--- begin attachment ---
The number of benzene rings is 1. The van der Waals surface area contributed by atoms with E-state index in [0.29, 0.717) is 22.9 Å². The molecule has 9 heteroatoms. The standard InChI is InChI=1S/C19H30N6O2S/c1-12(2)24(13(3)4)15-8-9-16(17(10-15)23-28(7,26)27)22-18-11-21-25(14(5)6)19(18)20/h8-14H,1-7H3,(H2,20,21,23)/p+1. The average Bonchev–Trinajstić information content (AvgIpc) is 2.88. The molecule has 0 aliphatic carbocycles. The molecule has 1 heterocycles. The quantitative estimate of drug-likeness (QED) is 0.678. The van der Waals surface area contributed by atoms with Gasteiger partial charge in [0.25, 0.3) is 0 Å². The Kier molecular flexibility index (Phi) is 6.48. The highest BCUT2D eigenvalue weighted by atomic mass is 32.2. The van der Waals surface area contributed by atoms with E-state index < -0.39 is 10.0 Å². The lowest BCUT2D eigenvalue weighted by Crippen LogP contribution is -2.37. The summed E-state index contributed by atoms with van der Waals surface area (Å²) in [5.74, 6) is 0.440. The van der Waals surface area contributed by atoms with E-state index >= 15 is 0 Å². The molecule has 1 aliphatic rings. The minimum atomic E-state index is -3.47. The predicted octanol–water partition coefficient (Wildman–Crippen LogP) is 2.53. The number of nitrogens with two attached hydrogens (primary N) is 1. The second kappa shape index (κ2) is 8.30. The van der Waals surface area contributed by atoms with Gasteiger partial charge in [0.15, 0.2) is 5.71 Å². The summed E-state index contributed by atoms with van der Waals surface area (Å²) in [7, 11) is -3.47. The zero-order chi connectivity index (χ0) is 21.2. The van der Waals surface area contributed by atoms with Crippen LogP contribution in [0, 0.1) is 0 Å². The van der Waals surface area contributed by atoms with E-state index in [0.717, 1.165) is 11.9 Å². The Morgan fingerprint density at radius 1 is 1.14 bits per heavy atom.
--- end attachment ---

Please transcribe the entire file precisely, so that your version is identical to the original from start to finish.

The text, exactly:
The number of benzene rings is 1. The van der Waals surface area contributed by atoms with E-state index in [0.29, 0.717) is 22.9 Å². The molecule has 9 heteroatoms. The standard InChI is InChI=1S/C19H30N6O2S/c1-12(2)24(13(3)4)15-8-9-16(17(10-15)23-28(7,26)27)22-18-11-21-25(14(5)6)19(18)20/h8-14H,1-7H3,(H2,20,21,23)/p+1. The average Bonchev–Trinajstić information content (AvgIpc) is 2.88. The molecule has 0 aliphatic carbocycles. The molecule has 1 heterocycles. The quantitative estimate of drug-likeness (QED) is 0.678. The van der Waals surface area contributed by atoms with Gasteiger partial charge in [0.25, 0.3) is 0 Å². The Kier molecular flexibility index (Phi) is 6.48. The highest BCUT2D eigenvalue weighted by atomic mass is 32.2. The van der Waals surface area contributed by atoms with E-state index < -0.39 is 10.0 Å². The lowest BCUT2D eigenvalue weighted by Crippen LogP contribution is -2.37. The summed E-state index contributed by atoms with van der Waals surface area (Å²) in [5.74, 6) is 0.440. The van der Waals surface area contributed by atoms with E-state index >= 15 is 0 Å². The molecule has 1 aliphatic rings. The minimum atomic E-state index is -3.47. The predicted octanol–water partition coefficient (Wildman–Crippen LogP) is 2.53. The number of nitrogens with two attached hydrogens (primary N) is 1. The second kappa shape index (κ2) is 8.30. The van der Waals surface area contributed by atoms with Gasteiger partial charge in [0.15, 0.2) is 5.71 Å². The summed E-state index contributed by atoms with van der Waals surface area (Å²) in [7, 11) is -3.47. The zero-order chi connectivity index (χ0) is 21.2. The van der Waals surface area contributed by atoms with Crippen LogP contribution in [0, 0.1) is 0 Å². The van der Waals surface area contributed by atoms with E-state index in [0.717, 1.165) is 11.9 Å². The Morgan fingerprint density at radius 1 is 1.14 bits per heavy atom.